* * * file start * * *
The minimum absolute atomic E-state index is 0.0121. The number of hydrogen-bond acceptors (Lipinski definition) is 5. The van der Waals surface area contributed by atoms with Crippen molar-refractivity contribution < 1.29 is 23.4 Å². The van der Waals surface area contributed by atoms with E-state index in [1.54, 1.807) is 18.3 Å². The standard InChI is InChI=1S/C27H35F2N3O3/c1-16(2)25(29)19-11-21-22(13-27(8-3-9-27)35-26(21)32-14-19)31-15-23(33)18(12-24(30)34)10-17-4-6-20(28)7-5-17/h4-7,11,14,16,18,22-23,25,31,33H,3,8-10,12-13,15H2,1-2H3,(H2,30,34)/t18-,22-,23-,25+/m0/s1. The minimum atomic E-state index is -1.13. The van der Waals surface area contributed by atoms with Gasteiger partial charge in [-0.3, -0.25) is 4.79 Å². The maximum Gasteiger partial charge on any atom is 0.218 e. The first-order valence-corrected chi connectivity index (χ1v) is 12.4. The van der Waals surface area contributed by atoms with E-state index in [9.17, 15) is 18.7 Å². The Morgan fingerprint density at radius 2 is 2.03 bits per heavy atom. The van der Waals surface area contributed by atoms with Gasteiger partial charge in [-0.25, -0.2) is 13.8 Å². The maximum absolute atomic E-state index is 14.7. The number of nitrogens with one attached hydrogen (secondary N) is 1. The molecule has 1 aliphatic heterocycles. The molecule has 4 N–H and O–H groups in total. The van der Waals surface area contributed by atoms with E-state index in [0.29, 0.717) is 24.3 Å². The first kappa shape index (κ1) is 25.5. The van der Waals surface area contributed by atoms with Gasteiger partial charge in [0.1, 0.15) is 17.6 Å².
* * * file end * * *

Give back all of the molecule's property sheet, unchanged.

The minimum absolute atomic E-state index is 0.0121. The number of hydrogen-bond acceptors (Lipinski definition) is 5. The van der Waals surface area contributed by atoms with Crippen molar-refractivity contribution < 1.29 is 23.4 Å². The van der Waals surface area contributed by atoms with E-state index in [1.54, 1.807) is 18.3 Å². The standard InChI is InChI=1S/C27H35F2N3O3/c1-16(2)25(29)19-11-21-22(13-27(8-3-9-27)35-26(21)32-14-19)31-15-23(33)18(12-24(30)34)10-17-4-6-20(28)7-5-17/h4-7,11,14,16,18,22-23,25,31,33H,3,8-10,12-13,15H2,1-2H3,(H2,30,34)/t18-,22-,23-,25+/m0/s1. The minimum atomic E-state index is -1.13. The van der Waals surface area contributed by atoms with Gasteiger partial charge in [-0.3, -0.25) is 4.79 Å². The maximum Gasteiger partial charge on any atom is 0.218 e. The first-order valence-corrected chi connectivity index (χ1v) is 12.4. The van der Waals surface area contributed by atoms with E-state index in [9.17, 15) is 18.7 Å². The Morgan fingerprint density at radius 2 is 2.03 bits per heavy atom. The van der Waals surface area contributed by atoms with Gasteiger partial charge in [-0.25, -0.2) is 13.8 Å². The maximum absolute atomic E-state index is 14.7. The number of nitrogens with one attached hydrogen (secondary N) is 1. The molecule has 1 aliphatic heterocycles. The molecule has 4 N–H and O–H groups in total. The van der Waals surface area contributed by atoms with E-state index in [0.29, 0.717) is 24.3 Å². The first kappa shape index (κ1) is 25.5. The van der Waals surface area contributed by atoms with Gasteiger partial charge in [0.1, 0.15) is 17.6 Å².